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#1: Seeds in Taralli Author: maryLocation: Ontario, Canada PostPosted: Tue Jul 07, 2009 10:24 am
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A lady who came for supper this past weekend brought me some homemade "taralli" with tiny black seeds baked into them. I didn't make note of what she called them, but later I asked her grandson and he said they were "aranzo"? seeds. I've done a google search and nothing came up. She comes from Cosenza, and I presume it's probably a dialect word for the seeds. Would anyone know what they are called in English?

My Calabrese relatives that make taralli put anise seed in them.

Thanks for your help.
Mary

#2: Re: Seeds in Taralli Author: ElevenLocation: New York PostPosted: Tue Jul 07, 2009 11:03 am
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If I am thinking of the same thing..I thought it was pepper.

#3: Re: Seeds in Taralli Author: CaroleLocation: Valtellina - Near Lake Como PostPosted: Tue Jul 07, 2009 11:33 am
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They could be either 'semi di papaveri' (poppy seeds) or maybe fennel seeds.

The ones I ate some time ago had poppy seeds in them >Semi di papaveri< and they were lovely.

I like fresh baked bread with poppy seeds on top too... it's a bit like Challa bread

Now you're making me hungry!

#4: Re: Seeds in Taralli Author: RobertLocation: London, UK PostPosted: Tue Jul 07, 2009 12:16 pm
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Have spoken with an Italian/French colleague here - he suggested Fennel seeds?

#5: Re: Seeds in Taralli Author: nucciaLocation: Toronto, Ontario, Canada PostPosted: Wed Jul 08, 2009 3:24 am
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Hi Mary! Sorry I haven't gotten back to you but I promise to soon. As for your question, I'll ask my mom about it tomorrow since she is from Cosenza area. I thin Aranzo is a dialect term..I'm sure I have heard it used before but I want to make sure.

Last edited by nuccia on Thu Jul 09, 2009 3:48 am; edited 1 time in total

#6: Re: Seeds in Taralli Author: maryLocation: Ontario, Canada PostPosted: Wed Jul 08, 2009 10:22 am
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Thanks, everyone, for answering. They're definitely not poppy or fennel seeds. They're about half the length of a fennel seed and about a quarter of the girth. I bit into one just by itself and it does have a bit of an anise flavour, so I would think it is from that family of plants, but it's black in colour.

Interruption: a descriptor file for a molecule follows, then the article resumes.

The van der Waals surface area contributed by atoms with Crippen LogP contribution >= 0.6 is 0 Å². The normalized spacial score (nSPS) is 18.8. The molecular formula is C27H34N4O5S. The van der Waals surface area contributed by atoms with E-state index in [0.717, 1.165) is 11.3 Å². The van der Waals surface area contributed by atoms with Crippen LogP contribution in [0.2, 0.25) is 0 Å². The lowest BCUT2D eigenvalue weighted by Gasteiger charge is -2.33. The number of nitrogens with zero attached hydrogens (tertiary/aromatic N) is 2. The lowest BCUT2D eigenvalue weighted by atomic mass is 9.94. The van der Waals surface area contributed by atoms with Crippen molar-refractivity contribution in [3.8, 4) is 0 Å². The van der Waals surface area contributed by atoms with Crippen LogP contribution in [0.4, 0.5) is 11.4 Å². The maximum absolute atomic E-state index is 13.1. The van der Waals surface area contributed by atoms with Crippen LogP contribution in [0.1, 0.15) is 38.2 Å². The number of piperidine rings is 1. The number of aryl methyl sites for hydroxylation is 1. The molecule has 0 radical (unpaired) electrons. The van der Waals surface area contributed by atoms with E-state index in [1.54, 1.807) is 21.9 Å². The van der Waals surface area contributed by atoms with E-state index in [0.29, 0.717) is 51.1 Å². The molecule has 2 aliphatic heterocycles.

Nuccia, I'm curious to see what your mother says.

Mary

#7: Re: Seeds in Taralli Author: CaroleLocation: Valtellina - Near Lake Como PostPosted: Wed Jul 08, 2009 12:01 pm
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I think then that they must be CARAWAY seeds, they are called CUMIN in Italy.

They are my favourite seed and I use them for making an old English recipe for caraway seed cake. They are also used extensively in savoury cooking - both Italian and (to my knowledge Indian cooking too...

Here they are



I wonder if Nuccia's Mom will agree, or maybe she knows of other seeds?

#8: Re: Seeds in Taralli Author: kstabile PostPosted: Fri Jul 16, 2010 4:46 pm
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They are NOT caraway and they are NOT cumin.

I know what you mean--they are very tiny, round black seeds that look like tiny poppy seeds. They have an anise flavor.

My mother-in-law is from Calabria, originally. She has used up her supply of these from home. They get used in many baked goods, including breadsticks and biscotti and other cookies.

She asked if I could find someplace on the web to get her more.

The info I have found in several places is that the natives in certain areas of Calabria harvest these from wild plants up in the hills. It is time-consuming, and no one does it for sale. You have to have a friend or relative in the area get it from someone.

The closest thing I could find is black anise seed (from Pimpinella anisum), which is smaller than regular anise seed. It is still an anise-type seed pod, crescent-shaped. But you could use as a replacement.

I wonder is the wild plant I read about is a type of anise with larger seed pods, and if the tiny black seed is inside the pods. Maybe the Calabrese harvest pods and then open them all and use only the seed inside.

#9: Re: Seeds in Taralli Author: Notariannil1 PostPosted: Sat Oct 19, 2013 11:16 am
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They are Anise seeds. I cannot find them online either. In Calabria they are wild anise and they are picked by the locals. I think you can buy them in bakeries there. The anise they sell here is not as strong and the seeds are bigger. These are wild black anise. We make the Taralles but have a limited amount of seeds from relatives who bring them back from Calabria when they visit. You only need 2 tablespoons to 5 lbs of flour for the recipe.



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